Friday, July 25, 2014 - 62°F
Robert A.M. Stern is a practicing architect, teacher, and writer. He is a Fellow of the American Institute of Architects, and received the AIA New York Chapter's Medal of Honor in 1984 and the Chapter's President's Award in 2001. Mr. Stern is the 2011 Driehaus Prize laureate and in 2008 received the tenth Vincent Scully Prize from the National Building Museum. In 2007, he received both the Athena Award from the Congress for the New Urbanism and the Board of Directors' Honor from the Institute of Classical Architecture and Classical America. As founder and Senior Partner of Robert A.M. Stern Architects, he personally directs the design of each of the firm's projects.
Mr. Stern is Dean of the Yale School of Architecture. He was previously Professor of Architecture and Director of the Historic Preservation Program at the Graduate School of Architecture, Planning, and Preservation at Columbia University. Mr. Stern served from 1984 to 1988 as the first director of Columbia's Temple Hoyne Buell Center for the Study of American Architecture. He has lectured extensively in the United States and abroad on both historical and contemporary topics in architecture. He is the author of several books, including New Directions in American Architecture (Braziller, 1969; revised edition, 1977); George Howe: Toward a Modern American Architecture (Yale University Press, 1975); Modern Classicism (London: Thames & Hudson; New York: Rizzoli, 1988); The Philip Johnson Tapes: Interviews by Robert A.M. Stern (Monacelli, 2008); and Architecture on the Edge of Postmodernism: Collected Essays 1964–1988 (Yale University Press, 2009). Mr. Stern's profound interest in the development of New York City's architecture and urbanism can be seen in his books, New York 1900 (Rizzoli, 1983) coauthored with John Massengale and Gregory Gilmartin; New York 1930 (Rizzoli, 1987) coauthored with Thomas Mellins and Gregory Gilmartin, which was nominated for a National Book Award, an unusual distinction for a book about architecture; New York 1960 (Monacelli, 1995); New York 1880 (Monacelli, 1999) coauthored with Thomas Mellins and David Fishman; and New York 2000 (Monacelli, 2006), coauthored with David Fishman and Jacob Tilove.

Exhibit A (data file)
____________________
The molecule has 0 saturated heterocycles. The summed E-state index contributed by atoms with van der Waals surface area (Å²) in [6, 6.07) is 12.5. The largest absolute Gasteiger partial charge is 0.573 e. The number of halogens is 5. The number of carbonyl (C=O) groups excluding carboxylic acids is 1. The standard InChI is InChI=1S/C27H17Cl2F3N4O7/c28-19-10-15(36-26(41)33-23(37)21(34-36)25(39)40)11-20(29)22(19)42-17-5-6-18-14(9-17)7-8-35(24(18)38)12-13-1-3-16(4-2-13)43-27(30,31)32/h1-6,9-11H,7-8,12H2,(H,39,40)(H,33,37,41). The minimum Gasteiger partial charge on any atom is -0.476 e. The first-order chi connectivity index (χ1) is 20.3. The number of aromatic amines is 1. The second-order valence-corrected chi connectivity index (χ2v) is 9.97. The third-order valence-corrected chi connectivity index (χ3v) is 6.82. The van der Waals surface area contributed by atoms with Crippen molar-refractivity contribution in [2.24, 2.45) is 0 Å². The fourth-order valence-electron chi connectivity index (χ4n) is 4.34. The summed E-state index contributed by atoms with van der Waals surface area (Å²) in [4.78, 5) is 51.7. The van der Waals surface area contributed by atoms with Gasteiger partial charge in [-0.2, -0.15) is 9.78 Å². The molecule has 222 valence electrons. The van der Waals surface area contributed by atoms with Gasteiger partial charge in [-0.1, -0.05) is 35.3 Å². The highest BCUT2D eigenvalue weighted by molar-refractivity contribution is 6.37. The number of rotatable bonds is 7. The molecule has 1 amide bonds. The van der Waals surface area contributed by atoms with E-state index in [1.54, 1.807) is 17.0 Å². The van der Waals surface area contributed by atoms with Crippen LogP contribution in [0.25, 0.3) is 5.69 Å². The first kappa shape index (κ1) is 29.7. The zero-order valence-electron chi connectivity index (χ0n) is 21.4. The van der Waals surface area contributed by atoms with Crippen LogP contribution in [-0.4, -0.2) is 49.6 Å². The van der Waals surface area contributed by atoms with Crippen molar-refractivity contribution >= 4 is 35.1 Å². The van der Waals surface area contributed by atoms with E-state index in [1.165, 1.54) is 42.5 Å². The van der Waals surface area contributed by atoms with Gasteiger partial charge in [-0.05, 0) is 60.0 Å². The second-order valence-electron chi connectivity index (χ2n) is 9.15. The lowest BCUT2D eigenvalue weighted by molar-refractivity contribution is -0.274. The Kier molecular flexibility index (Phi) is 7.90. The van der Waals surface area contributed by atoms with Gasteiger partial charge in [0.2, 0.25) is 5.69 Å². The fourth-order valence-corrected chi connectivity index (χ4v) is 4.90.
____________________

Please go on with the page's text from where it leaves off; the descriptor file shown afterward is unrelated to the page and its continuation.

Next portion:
Fifteen books on Mr. Stern's work have been published: Robert Stern (London: Academy Editions, 1981); Robert A.M. Stern Buildings and Projects 1965-1980 (New York: Rizzoli, 1981); Robert A.M. Stern: Buildings and Projects 1981-1985 (New York: Rizzoli, 1986); Robert A.M. Stern: Modernità e Tradizione (Rome: Edizioni Kappa, 1990); The American Houses of Robert A.M. Stern (New York: Rizzoli, 1991); Architectural Monographs no. 17, Robert A.M. Stern: Selected Works (London: Academy Editions, New York: St. Martins Press, 1991); Robert A.M. Stern: Buildings and Projects 1987-1992 (New York: Rizzoli, 1992); Robert A.M. Stern: Buildings (New York: Monacelli, 1996); Robert A.M. Stern: Houses (New York: Monacelli, 1997); Robert A.M. Stern: Buildings and Projects 1993-1998 (New York: Monacelli, 1998); Robert A.M. Stern: Buildings and Projects 1999-2003 (New York: Monacelli, 2003); Robert A.M. Stern: Houses and Gardens (New York: Monacelli, 2005); Robert A.M. Stern: Buildings and Towns (New York: Monacelli, 2007); Robert A.M. Stern: Buildings and Projects 2004-2009 (New York: Monacelli, 2009); and Robert A.M. Stern: On Campus (New York: Monacelli, 2010).
Mr. Stern's work has been exhibited at numerous galleries and universities and is in the permanent collections of the Museum of Modern Art, the Metropolitan Museum of Art, the Deutsches Architekturmuseum, Centre Pompidou, the Denver Museum of Art, and the Art Institute of Chicago. In 1976, 1980, and 1996, he was among the architects selected to represent the United States at the Venice Biennale. In 1986 Mr. Stern hosted "Pride of Place: Building the American Dream," an eight-part, eight-hour documentary television series aired on the Public Broadcasting System. Mr. Stern served on the Board of Directors of The Walt Disney Company from 1992 to 2003. Mr. Stern is a graduate of Columbia University (B.A., 1960) and Yale University (M. Architecture, 1965).